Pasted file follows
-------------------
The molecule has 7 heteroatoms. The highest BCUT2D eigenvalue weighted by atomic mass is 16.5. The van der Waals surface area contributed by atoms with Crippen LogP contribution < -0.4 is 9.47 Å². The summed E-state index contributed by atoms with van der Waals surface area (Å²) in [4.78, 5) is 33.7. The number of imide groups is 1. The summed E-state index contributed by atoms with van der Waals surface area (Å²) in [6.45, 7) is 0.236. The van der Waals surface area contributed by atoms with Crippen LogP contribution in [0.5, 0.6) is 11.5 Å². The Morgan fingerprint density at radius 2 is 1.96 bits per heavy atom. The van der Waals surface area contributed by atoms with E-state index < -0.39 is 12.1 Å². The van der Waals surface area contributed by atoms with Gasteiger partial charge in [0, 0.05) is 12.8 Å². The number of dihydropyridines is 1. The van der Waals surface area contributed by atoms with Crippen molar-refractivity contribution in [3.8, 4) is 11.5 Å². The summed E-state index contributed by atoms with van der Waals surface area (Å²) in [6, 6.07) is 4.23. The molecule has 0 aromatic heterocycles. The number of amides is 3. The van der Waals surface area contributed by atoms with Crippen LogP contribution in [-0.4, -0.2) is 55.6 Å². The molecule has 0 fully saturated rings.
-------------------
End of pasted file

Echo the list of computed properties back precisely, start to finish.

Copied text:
The molecule has 7 heteroatoms. The highest BCUT2D eigenvalue weighted by atomic mass is 16.5. The van der Waals surface area contributed by atoms with Crippen LogP contribution < -0.4 is 9.47 Å². The summed E-state index contributed by atoms with van der Waals surface area (Å²) in [4.78, 5) is 33.7. The number of imide groups is 1. The summed E-state index contributed by atoms with van der Waals surface area (Å²) in [6.45, 7) is 0.236. The van der Waals surface area contributed by atoms with Crippen LogP contribution in [0.5, 0.6) is 11.5 Å². The Morgan fingerprint density at radius 2 is 1.96 bits per heavy atom. The van der Waals surface area contributed by atoms with E-state index < -0.39 is 12.1 Å². The van der Waals surface area contributed by atoms with Gasteiger partial charge in [0, 0.05) is 12.8 Å². The number of dihydropyridines is 1. The van der Waals surface area contributed by atoms with Crippen molar-refractivity contribution in [3.8, 4) is 11.5 Å². The summed E-state index contributed by atoms with van der Waals surface area (Å²) in [6, 6.07) is 4.23. The molecule has 0 aromatic heterocycles. The number of amides is 3. The van der Waals surface area contributed by atoms with Crippen LogP contribution in [-0.4, -0.2) is 55.6 Å². The molecule has 0 fully saturated rings.